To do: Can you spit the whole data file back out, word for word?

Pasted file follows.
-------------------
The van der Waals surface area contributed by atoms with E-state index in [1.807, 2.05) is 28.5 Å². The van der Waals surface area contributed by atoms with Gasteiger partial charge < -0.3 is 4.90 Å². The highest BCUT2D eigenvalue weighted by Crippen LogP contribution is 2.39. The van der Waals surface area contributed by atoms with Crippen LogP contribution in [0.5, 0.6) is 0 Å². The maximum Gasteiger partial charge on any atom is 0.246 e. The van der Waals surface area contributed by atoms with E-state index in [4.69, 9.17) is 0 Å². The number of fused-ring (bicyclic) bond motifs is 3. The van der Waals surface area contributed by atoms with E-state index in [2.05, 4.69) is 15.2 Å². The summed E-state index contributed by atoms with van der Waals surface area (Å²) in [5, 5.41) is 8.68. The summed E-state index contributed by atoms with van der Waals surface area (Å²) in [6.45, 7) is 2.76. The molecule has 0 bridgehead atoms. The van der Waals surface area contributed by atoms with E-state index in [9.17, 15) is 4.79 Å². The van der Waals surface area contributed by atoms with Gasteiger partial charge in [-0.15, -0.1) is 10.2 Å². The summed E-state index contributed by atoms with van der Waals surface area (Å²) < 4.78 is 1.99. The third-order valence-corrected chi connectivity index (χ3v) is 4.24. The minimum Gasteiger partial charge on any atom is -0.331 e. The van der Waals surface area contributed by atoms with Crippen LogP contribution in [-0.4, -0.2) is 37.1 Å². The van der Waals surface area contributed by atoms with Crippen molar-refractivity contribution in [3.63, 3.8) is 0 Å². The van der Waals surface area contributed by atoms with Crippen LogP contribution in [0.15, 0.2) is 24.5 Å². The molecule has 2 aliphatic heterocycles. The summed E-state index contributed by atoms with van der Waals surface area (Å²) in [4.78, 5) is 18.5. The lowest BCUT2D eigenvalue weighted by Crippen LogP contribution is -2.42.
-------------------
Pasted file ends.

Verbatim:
The van der Waals surface area contributed by atoms with E-state index in [1.807, 2.05) is 28.5 Å². The van der Waals surface area contributed by atoms with Gasteiger partial charge < -0.3 is 4.90 Å². The highest BCUT2D eigenvalue weighted by Crippen LogP contribution is 2.39. The van der Waals surface area contributed by atoms with Crippen LogP contribution in [0.5, 0.6) is 0 Å². The maximum Gasteiger partial charge on any atom is 0.246 e. The van der Waals surface area contributed by atoms with E-state index in [4.69, 9.17) is 0 Å². The number of fused-ring (bicyclic) bond motifs is 3. The van der Waals surface area contributed by atoms with E-state index in [2.05, 4.69) is 15.2 Å². The summed E-state index contributed by atoms with van der Waals surface area (Å²) in [5, 5.41) is 8.68. The summed E-state index contributed by atoms with van der Waals surface area (Å²) in [6.45, 7) is 2.76. The molecule has 0 bridgehead atoms. The van der Waals surface area contributed by atoms with E-state index in [9.17, 15) is 4.79 Å². The van der Waals surface area contributed by atoms with Gasteiger partial charge in [-0.15, -0.1) is 10.2 Å². The summed E-state index contributed by atoms with van der Waals surface area (Å²) < 4.78 is 1.99. The third-order valence-corrected chi connectivity index (χ3v) is 4.24. The minimum Gasteiger partial charge on any atom is -0.331 e. The van der Waals surface area contributed by atoms with Crippen LogP contribution in [-0.4, -0.2) is 37.1 Å². The van der Waals surface area contributed by atoms with Crippen molar-refractivity contribution in [3.63, 3.8) is 0 Å². The van der Waals surface area contributed by atoms with Crippen LogP contribution in [0.15, 0.2) is 24.5 Å². The molecule has 2 aliphatic heterocycles. The summed E-state index contributed by atoms with van der Waals surface area (Å²) in [4.78, 5) is 18.5. The lowest BCUT2D eigenvalue weighted by Crippen LogP contribution is -2.42.